Record Playing as We Know It

Developments in the 1960s and 70s built upon the classic record player formula, creating modern turntables as we know them. The introduction of stereo playback and additions such as jewel balanced tonearms, electronically controlled linear tracking and magnetic cartridges made accurate sound reproduction accessible to more people than ever.

At this point in time, most record players used belt drive, however, the reliability of direct drive technology became a favourite for DJs. Hip hop DJs began to use record players in new creative ways, connecting audio mixers and creating rhythmic scratching sounds by guiding the vinyl with their hands.

Hi-fidelity vinyl playback had hit a high point, but as the end of the 70s loomed, a young gun entered town. The compact disc.

Dawn of the Digital Era

During the 1980s the turntable faded as CDs became the new standard for recorded music, at least for home use. Vinyl remained alive and well in clubs around the world, where it was still a standard. Acid house DJs learnt the ropes from hip-hop pioneers, obsessing over the best needle and cartridge combinations.

The vinyl player had had its fun, but nothing lasts forever. By the turn of the millennium vinyl DJing was taken over by the newfound popularity of CDJs and even CDs began to be ousted by compressed files like the MP3.

The Vinyl Resurgence

Digital formats continued to remain the norm until 2007 when the global music market experienced a slight bump in vinyl sales. By the 2010s the revival of vinyl was coming back in full force, and to this day they’re continuing to grow in popularity despite the overall decline in physical formats.

According to APRA’s statistics, 2018 saw revenue from physical formats account for 15% of Australia’s music sales, down from 25% in 2017. Despite this, in the same year vinyl album sales increased 15.2% which marks eight consecutive years of growth.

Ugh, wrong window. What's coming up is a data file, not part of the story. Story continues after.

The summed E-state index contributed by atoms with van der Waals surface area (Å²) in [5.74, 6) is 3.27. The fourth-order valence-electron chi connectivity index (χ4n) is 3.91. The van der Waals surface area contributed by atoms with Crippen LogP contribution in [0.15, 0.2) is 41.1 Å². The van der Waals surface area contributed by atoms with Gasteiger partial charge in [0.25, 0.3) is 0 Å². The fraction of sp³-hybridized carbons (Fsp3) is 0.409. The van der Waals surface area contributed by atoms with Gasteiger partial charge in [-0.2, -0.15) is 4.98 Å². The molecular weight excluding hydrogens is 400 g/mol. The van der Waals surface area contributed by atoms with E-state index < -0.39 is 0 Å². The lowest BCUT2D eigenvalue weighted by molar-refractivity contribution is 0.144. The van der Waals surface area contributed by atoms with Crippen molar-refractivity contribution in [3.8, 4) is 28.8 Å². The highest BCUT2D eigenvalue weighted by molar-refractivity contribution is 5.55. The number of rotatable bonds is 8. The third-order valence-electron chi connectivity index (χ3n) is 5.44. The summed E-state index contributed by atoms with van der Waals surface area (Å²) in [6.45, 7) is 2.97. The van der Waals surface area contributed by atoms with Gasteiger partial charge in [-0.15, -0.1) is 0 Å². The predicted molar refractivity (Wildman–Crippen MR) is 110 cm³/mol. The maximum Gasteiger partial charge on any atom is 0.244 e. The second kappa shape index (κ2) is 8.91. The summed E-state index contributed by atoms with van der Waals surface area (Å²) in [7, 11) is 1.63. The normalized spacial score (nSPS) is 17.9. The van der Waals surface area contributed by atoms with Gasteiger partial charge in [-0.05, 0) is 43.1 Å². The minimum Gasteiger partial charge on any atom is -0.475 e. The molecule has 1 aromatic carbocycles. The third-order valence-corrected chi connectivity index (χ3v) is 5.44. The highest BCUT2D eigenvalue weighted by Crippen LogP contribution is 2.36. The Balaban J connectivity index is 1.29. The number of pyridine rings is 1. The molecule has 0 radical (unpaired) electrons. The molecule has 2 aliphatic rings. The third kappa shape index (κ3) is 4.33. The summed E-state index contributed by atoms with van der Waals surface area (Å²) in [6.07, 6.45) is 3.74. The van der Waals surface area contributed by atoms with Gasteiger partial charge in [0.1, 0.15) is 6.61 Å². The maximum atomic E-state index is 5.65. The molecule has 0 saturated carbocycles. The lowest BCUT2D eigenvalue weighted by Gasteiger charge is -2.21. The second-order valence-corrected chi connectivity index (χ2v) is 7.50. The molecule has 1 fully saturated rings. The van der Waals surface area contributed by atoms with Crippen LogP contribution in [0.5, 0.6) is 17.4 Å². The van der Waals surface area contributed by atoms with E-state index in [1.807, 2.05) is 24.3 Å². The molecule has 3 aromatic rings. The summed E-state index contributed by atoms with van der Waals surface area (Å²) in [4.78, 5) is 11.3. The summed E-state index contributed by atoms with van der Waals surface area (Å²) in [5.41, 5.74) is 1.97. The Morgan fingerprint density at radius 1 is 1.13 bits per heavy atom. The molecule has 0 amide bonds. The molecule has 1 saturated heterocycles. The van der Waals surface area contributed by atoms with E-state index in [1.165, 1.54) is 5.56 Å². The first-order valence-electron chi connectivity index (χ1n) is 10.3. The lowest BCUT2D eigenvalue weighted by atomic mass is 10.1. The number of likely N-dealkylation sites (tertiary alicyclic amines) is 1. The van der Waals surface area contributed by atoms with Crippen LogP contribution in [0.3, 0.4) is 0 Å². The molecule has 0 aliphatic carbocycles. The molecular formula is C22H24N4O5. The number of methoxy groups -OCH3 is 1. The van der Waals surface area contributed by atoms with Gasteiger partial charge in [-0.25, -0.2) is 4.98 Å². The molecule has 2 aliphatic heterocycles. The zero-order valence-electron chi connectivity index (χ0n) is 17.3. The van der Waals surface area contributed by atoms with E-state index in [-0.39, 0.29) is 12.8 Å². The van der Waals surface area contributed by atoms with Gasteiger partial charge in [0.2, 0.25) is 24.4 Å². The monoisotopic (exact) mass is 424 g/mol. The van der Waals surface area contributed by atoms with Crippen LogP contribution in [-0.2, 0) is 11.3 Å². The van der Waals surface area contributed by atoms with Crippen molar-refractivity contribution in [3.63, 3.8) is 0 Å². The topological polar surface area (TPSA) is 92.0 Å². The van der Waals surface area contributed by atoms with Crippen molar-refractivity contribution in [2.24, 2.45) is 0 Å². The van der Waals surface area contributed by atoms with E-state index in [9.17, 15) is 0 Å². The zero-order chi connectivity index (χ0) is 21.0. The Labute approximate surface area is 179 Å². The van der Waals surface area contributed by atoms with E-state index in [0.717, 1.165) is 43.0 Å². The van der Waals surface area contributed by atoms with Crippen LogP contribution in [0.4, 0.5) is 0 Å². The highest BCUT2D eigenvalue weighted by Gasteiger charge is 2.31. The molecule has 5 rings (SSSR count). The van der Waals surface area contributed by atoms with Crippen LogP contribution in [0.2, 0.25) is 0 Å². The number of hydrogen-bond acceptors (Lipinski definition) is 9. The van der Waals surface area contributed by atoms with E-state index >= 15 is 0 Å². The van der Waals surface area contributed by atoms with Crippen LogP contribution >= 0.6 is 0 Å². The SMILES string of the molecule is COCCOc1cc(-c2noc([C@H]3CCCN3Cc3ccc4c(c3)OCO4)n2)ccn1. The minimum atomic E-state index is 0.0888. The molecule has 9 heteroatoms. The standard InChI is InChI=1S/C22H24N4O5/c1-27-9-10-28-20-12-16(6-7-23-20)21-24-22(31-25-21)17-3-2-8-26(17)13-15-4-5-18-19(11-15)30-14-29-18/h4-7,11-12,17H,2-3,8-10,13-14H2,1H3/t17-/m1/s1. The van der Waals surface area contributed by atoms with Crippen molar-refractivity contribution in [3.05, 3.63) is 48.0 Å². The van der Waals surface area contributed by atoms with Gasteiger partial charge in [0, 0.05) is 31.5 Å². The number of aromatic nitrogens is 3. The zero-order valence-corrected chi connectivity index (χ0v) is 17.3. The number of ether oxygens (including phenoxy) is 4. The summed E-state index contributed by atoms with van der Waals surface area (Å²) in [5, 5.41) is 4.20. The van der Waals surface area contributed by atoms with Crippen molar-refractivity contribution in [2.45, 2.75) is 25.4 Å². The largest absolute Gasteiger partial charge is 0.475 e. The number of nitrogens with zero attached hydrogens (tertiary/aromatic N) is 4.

In a world consumed mostly by music streaming, it seems the tactility and high quality, warm analogue sound is finding another generation of fans. But things have still changed a lot since vinyl’s heyday in the early 80s, so what does this new resurgence mean for vinyl player manufactures?

The Modern Player

Part of the huge appeal of vinyl has been its uncompressed sound, and for many, the appeal has been converting their old collection to a large file, high-quality digital format, also known as a FLAC. Generally USB audio interfaces are used for conversion, however, the latest record players come with a built-in USB output, enabling you to connect directly to a PC to retrieve the audio data.

Another sign of the times is the emergence of the Bluetooth record player, which connects directly to wireless headphones or Bluetooth speakers. Audio-Technica’s new AT-LP60XBT uses the combination of an automatic belt drive platform with a CSR Bluetooth chipset that can even connect to devices that support the aptX codec. With more and more headphones and pro audio speakers making use of Bluetooth, this adaptation makes logical sense.

Once thought to be cruising off into obsolescence, the record player has been gifted a new lease of life to cater for the recent resurgence of vinyl in a digital world. Although no format of playback will last forever, most will agree it’s nice to have turntable around for a while longer.

For more information on Audio-Technica’s new turntable range head on over to their website.